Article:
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09/02/08 9:36 PM ET

Youk a role model off the field and on

First baseman's charity work earns him Clemente nomination

BOSTON -- Unlike former basketball star Charles Barkley, who once famously said that athletes shouldn't be role models, Red Sox first baseman Kevin Youkilis thinks they can and should be. But Youkilis makes it clear that the act of being someone that a child can look up to occurs off the playing field, not on it.

That type of attitude explains why Youkilis has been selected as the Red Sox's nominee for the Roberto Clemente Award, presented by Chevrolet.


The award recognizes the player who best exemplifies the game of baseball, sportsmanship, community involvement and the individual's contribution to his team. It is named in honor of the former Pirates outfielder whose spirit and goodwill will always be remembered. Clemente died in a plane crash while attempting to transport relief supplies to earthquake-stricken Nicaragua on Dec. 31, 1972.

Youkilis became interested in community endeavors almost from the moment he was first promoted to the Red Sox in 2004. Five years later, he has established himself as a force both in the lineup and where it matters most -- for kids in need of help.

For quite a while, Youkilis had visions of starting his own charity. And thanks to his fiancee, Enza Sambataro, volunteering to run it, the Kevin Youkilis Hits for Kids charity was established in September 2007. In the first year, the charity raised roughly $600,000.

"It's definitely a cool honor to be nominated for something related to community service," said Youkilis. "We've done a lot of great things with our charity this year and we're excited just to be doing a lot more great things out there in the community. I think that's one of the big reasons, just with the charity doing so well this year and having great success. That award is great because you're doing stuff for the community and doing stuff off the field. On the field, you give a lot of people joy, but off the field, you can do a lot more for people that are in need of help."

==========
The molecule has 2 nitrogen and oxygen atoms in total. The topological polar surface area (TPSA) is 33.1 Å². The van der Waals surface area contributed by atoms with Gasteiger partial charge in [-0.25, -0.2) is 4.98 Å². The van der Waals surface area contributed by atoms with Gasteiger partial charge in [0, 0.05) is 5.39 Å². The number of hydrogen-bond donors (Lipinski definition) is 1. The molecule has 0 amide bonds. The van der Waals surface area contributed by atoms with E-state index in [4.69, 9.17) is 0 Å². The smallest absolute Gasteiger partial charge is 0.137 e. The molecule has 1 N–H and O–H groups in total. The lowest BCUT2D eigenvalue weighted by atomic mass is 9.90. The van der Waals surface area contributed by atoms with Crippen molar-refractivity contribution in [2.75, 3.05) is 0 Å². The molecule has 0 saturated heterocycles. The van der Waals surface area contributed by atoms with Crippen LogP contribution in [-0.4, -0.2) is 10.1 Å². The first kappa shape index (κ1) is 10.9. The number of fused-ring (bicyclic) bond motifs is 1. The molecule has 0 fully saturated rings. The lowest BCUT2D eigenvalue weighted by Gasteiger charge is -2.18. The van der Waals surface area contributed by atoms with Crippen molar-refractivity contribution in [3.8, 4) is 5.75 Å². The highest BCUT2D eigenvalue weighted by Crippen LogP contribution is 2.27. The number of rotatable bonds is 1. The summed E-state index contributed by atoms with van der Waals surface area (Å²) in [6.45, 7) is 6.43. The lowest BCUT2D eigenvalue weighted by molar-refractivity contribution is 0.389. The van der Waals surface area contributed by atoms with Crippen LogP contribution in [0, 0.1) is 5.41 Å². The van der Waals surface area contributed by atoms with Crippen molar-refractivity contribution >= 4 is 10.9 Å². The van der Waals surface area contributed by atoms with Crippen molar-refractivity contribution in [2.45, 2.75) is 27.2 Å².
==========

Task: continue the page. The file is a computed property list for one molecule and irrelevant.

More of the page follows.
The more work Youkilis does in the community, he gains an understanding of just how much unfinished business there's left to do in this area.

"With kids, there's a lot of needs out there," said Youkilis. "They look at a lot of us as role models. I don't see ourselves as role models when we're athletes on the field. I think we're more role models off the field. That's what you've got to do."

Aside from the money Hits for Kids has raised, some of the most joy Youkilis gets is just being able to light up the face of a young boy or girl.

"To be a role model, you've just got to help these kids bring a smile to their face on a day they could be down and sick in the hospital or little things you can do for them," Youkilis said. "You can bring joy to them by hitting home runs or winning ballgames. But a lot of times if you're just there up close and personal, they'll never forget that. That's what I've always loved. Just seeing those kids' faces when you walk into a room and they're so excited to see you."

Fans can participate in the selection process of the overall winner of the Clemente Award now through Oct. 5. The fan ballot winner will be tallied as one vote among those cast by a special selection panel of baseball dignitaries and media members. The panel includes MLB Commissioner Bud Selig and Vera Clemente, widow of the Pirates' Hall of Fame right fielder whose spirit and goodwill always will be remembered. The winner will be announced during the World Series.

"Since being called up in 2004, Kevin has been among the leaders in number of appearances made on behalf of the club," said Sarah Stevenson, manager of community/player relations for the Red Sox. "He genuinely cares and understands how much it means to the kids. His generosity doesn't end when the season ends either. He continues to bring smiles to children's faces during the offseason as well."

Youkilis hopes the Red Sox are still playing then, just as they were a year ago. But if not, he'll likely have plenty of off-field endeavors to keep him busy.

"Around the holidays is the best time [for community work]," Youkilis said. "Halloween and Thanksgiving and other stuff when they can't be home. To go in there and see them, it brings them joy."

Hits for Kids presented checks to Christopher's Haven, Italian Home for Children and Joslin Diabetes Center's Pediatric Health Services totaling $250,000 following a recent home game.

In addition to what Youkilis does for his own charity, he continues to be one of the team leaders in making appearances on behalf of the Red Sox, including visits to the cancer-fighting Jimmy Fund.

The Clemente nomination isn't the first time Youkilis has been noticed for his tireless work in the community. In 2007, he was named the BoSox Club's Man of the Year for his contributions to the community. He was also selected as the 2007 recipient of the Jackie Jensen Award for spirit and determination by the Boston Baseball Writers Association of America. On June 9, Youkilis was honored with the Good Sports "Good Sport in Sport" Award.

Ian Browne is a reporter for MLB.com. This story was not subject to the approval of Major League Baseball or its clubs.